I see the resemblance most in Jack’s eyes.  Even when/if Jack’s eyes darken to brown eventually, he still will have the eye shape of his grandfather.  Bill Tuttle, my father-in-law and Jack’s maternal grandfather, passed away just a few months after my wife and I got married in 2008.  But I am constantly reminded of him when I look at Jack.  This helps me to better understand the concept of how children are truly an extension of their family.


dad from day one: Baby Boys Make Me Think of Middle-aged Men [Home Video Enhanced]

Week 12.

Whenever I see a baby boy, I usually think of a man between the ages of 45 and 65 years old, because while taking a child psychology class in college at Liberty University, I remember seeing side-by-side photographs in my textbook which compared a baby boy and a middle-aged man. The example showed how as a man grows older, he begins to look more like he did as a baby. (Baby girls don’t look like middle-aged women, though.)

Something that has become pretty apparent this week is that Jack (my son) and Jack (my dad) have a special connection. Baby Jack gravitates his attention towards my dad if he is in the room.  Not only is he fascinated by hearing his voice, but he also will get the biggest smile anytime my dad looks his way. And as these YouTube clips below will show, a certain side of Jack’s behavior only opens up for my dad.  Their relationship is unmatched even to my own relationship with my son, therefore convincing me there really is something to this “baby boy/middle-aged man” deal. I think it’s really cool to see the dynamics between Baby Jack and his Pappy.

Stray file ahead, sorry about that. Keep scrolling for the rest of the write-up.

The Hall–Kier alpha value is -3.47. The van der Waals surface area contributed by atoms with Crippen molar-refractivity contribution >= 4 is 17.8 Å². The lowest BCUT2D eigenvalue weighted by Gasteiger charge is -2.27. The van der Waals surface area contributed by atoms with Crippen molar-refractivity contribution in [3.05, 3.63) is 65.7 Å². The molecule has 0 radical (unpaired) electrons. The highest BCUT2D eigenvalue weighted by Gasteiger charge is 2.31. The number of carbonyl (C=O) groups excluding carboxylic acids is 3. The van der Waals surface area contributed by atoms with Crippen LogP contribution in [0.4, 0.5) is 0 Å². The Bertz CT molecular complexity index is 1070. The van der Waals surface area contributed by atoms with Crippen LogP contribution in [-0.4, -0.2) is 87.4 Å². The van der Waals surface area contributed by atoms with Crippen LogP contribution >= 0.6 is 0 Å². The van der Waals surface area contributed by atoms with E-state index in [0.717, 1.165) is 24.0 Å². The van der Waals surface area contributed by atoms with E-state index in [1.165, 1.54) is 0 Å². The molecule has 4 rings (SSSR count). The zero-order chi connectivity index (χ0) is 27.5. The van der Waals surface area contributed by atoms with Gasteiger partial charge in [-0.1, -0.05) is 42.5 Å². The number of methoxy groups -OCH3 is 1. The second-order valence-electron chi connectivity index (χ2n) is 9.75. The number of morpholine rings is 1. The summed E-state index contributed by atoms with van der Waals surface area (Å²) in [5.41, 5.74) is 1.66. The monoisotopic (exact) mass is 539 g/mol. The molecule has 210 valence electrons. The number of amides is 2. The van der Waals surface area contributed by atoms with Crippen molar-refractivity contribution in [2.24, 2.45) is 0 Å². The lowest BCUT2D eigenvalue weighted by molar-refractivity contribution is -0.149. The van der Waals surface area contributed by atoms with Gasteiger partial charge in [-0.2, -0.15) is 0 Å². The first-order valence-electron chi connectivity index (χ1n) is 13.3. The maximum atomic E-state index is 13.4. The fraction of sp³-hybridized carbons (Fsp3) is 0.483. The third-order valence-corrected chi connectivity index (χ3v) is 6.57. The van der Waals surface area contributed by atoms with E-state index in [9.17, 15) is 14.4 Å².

On a less sentimental note, Jack reminds me of things other than just a middle-aged man.  When my wife is holding him on her shoulder, he often reminds me of a Glow Worm.  And when when gets confused, he looks like Mac the alien from the mostly forgotten movie Mac and Me.  And when he’s passionate about eating, he makes this grunting sound that is so similar to Mr. Peepers from Saturday Night Live: “Bah-bah-bah-bah!”

Eventually, he will make me think more of a little boy.  For right now, what I am seeing in him are his attempts at being human: like his attempts to walk, his attempts to talk, and even his attempts to show affection.  Whatever he reminds me of at any certain point in the day, something I am aware of is how adorable he is. Whether he reminds me of  a pet, an alien, or a stuffed animal from the Eighties, I just know I can’t imagine life without him.



Things that Baby Jack reminds me of right now:
 

Middle-aged men, like the magnificent Phil Collins

Mac the alien

Mr. Peepers (sounds like while eating, but doesn't look like)

a Glow Worm (when Jack is sleepy)